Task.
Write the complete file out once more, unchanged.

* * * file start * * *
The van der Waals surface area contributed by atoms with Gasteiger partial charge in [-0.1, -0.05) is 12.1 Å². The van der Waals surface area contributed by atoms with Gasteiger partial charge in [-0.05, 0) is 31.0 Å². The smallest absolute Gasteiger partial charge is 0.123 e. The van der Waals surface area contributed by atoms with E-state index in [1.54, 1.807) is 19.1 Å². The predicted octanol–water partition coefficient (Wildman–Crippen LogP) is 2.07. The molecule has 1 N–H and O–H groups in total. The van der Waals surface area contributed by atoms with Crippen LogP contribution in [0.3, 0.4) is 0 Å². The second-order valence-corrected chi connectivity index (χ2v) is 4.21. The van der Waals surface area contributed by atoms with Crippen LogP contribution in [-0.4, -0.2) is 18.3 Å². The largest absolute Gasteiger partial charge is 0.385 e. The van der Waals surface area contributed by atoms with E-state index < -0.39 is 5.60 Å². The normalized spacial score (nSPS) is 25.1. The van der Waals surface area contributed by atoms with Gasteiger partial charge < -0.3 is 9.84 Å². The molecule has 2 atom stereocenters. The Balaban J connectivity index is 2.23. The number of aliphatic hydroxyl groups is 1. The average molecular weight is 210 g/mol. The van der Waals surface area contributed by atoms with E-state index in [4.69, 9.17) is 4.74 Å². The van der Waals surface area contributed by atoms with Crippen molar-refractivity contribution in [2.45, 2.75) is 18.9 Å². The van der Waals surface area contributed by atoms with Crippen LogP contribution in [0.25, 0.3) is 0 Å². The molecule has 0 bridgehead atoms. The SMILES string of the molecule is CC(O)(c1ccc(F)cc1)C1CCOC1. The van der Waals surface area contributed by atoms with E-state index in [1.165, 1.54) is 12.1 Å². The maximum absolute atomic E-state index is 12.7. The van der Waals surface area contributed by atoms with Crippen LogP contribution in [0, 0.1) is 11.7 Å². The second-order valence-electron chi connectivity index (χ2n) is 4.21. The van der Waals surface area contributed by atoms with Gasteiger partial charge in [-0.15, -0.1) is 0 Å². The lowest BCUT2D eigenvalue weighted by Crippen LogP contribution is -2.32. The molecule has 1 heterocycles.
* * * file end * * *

The van der Waals surface area contributed by atoms with Gasteiger partial charge in [-0.1, -0.05) is 12.1 Å². The van der Waals surface area contributed by atoms with Gasteiger partial charge in [-0.05, 0) is 31.0 Å². The smallest absolute Gasteiger partial charge is 0.123 e. The van der Waals surface area contributed by atoms with E-state index in [1.54, 1.807) is 19.1 Å². The predicted octanol–water partition coefficient (Wildman–Crippen LogP) is 2.07. The molecule has 1 N–H and O–H groups in total. The van der Waals surface area contributed by atoms with Crippen LogP contribution in [0.3, 0.4) is 0 Å². The second-order valence-corrected chi connectivity index (χ2v) is 4.21. The van der Waals surface area contributed by atoms with Crippen LogP contribution in [-0.4, -0.2) is 18.3 Å². The largest absolute Gasteiger partial charge is 0.385 e. The van der Waals surface area contributed by atoms with E-state index < -0.39 is 5.60 Å². The normalized spacial score (nSPS) is 25.1. The van der Waals surface area contributed by atoms with Gasteiger partial charge < -0.3 is 9.84 Å². The molecule has 2 atom stereocenters. The Balaban J connectivity index is 2.23. The number of aliphatic hydroxyl groups is 1. The average molecular weight is 210 g/mol. The van der Waals surface area contributed by atoms with E-state index in [4.69, 9.17) is 4.74 Å². The van der Waals surface area contributed by atoms with Crippen molar-refractivity contribution in [2.45, 2.75) is 18.9 Å². The van der Waals surface area contributed by atoms with Crippen LogP contribution in [0.25, 0.3) is 0 Å². The molecule has 0 bridgehead atoms. The SMILES string of the molecule is CC(O)(c1ccc(F)cc1)C1CCOC1. The van der Waals surface area contributed by atoms with E-state index in [1.165, 1.54) is 12.1 Å². The maximum absolute atomic E-state index is 12.7. The van der Waals surface area contributed by atoms with Crippen LogP contribution in [0, 0.1) is 11.7 Å². The second-order valence-electron chi connectivity index (χ2n) is 4.21. The van der Waals surface area contributed by atoms with Gasteiger partial charge in [-0.15, -0.1) is 0 Å². The lowest BCUT2D eigenvalue weighted by Crippen LogP contribution is -2.32. The molecule has 1 heterocycles.